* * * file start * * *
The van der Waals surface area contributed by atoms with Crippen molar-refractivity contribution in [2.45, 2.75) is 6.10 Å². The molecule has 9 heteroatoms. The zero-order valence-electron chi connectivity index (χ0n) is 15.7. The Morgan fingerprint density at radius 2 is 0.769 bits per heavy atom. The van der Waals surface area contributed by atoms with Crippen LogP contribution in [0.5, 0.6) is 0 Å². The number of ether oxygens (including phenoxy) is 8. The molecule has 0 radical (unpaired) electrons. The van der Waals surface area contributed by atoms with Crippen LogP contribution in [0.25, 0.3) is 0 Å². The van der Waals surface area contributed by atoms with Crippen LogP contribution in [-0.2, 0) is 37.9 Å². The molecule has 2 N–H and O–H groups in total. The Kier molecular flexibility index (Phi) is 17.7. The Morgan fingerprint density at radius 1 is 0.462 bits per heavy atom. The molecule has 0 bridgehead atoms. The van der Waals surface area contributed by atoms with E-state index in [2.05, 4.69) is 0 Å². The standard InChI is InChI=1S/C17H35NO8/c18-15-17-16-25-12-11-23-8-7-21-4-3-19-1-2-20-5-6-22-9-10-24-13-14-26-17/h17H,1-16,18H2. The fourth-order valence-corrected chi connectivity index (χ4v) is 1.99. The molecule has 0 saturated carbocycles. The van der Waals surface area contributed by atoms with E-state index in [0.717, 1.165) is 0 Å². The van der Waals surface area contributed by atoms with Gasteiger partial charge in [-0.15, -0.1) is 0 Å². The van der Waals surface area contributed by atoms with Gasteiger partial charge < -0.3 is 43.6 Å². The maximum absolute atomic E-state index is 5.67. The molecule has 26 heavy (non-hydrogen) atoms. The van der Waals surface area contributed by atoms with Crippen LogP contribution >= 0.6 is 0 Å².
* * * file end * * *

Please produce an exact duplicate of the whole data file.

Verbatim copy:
The van der Waals surface area contributed by atoms with Crippen molar-refractivity contribution in [2.45, 2.75) is 6.10 Å². The molecule has 9 heteroatoms. The zero-order valence-electron chi connectivity index (χ0n) is 15.7. The Morgan fingerprint density at radius 2 is 0.769 bits per heavy atom. The van der Waals surface area contributed by atoms with Crippen LogP contribution in [0.5, 0.6) is 0 Å². The number of ether oxygens (including phenoxy) is 8. The molecule has 0 radical (unpaired) electrons. The van der Waals surface area contributed by atoms with Crippen LogP contribution in [0.25, 0.3) is 0 Å². The van der Waals surface area contributed by atoms with Crippen LogP contribution in [-0.2, 0) is 37.9 Å². The molecule has 2 N–H and O–H groups in total. The Kier molecular flexibility index (Phi) is 17.7. The Morgan fingerprint density at radius 1 is 0.462 bits per heavy atom. The molecule has 0 bridgehead atoms. The van der Waals surface area contributed by atoms with E-state index in [2.05, 4.69) is 0 Å². The standard InChI is InChI=1S/C17H35NO8/c18-15-17-16-25-12-11-23-8-7-21-4-3-19-1-2-20-5-6-22-9-10-24-13-14-26-17/h17H,1-16,18H2. The fourth-order valence-corrected chi connectivity index (χ4v) is 1.99. The molecule has 0 saturated carbocycles. The van der Waals surface area contributed by atoms with E-state index in [0.717, 1.165) is 0 Å². The van der Waals surface area contributed by atoms with Gasteiger partial charge in [-0.15, -0.1) is 0 Å². The van der Waals surface area contributed by atoms with Gasteiger partial charge < -0.3 is 43.6 Å². The maximum absolute atomic E-state index is 5.67. The molecule has 26 heavy (non-hydrogen) atoms. The van der Waals surface area contributed by atoms with Crippen LogP contribution >= 0.6 is 0 Å².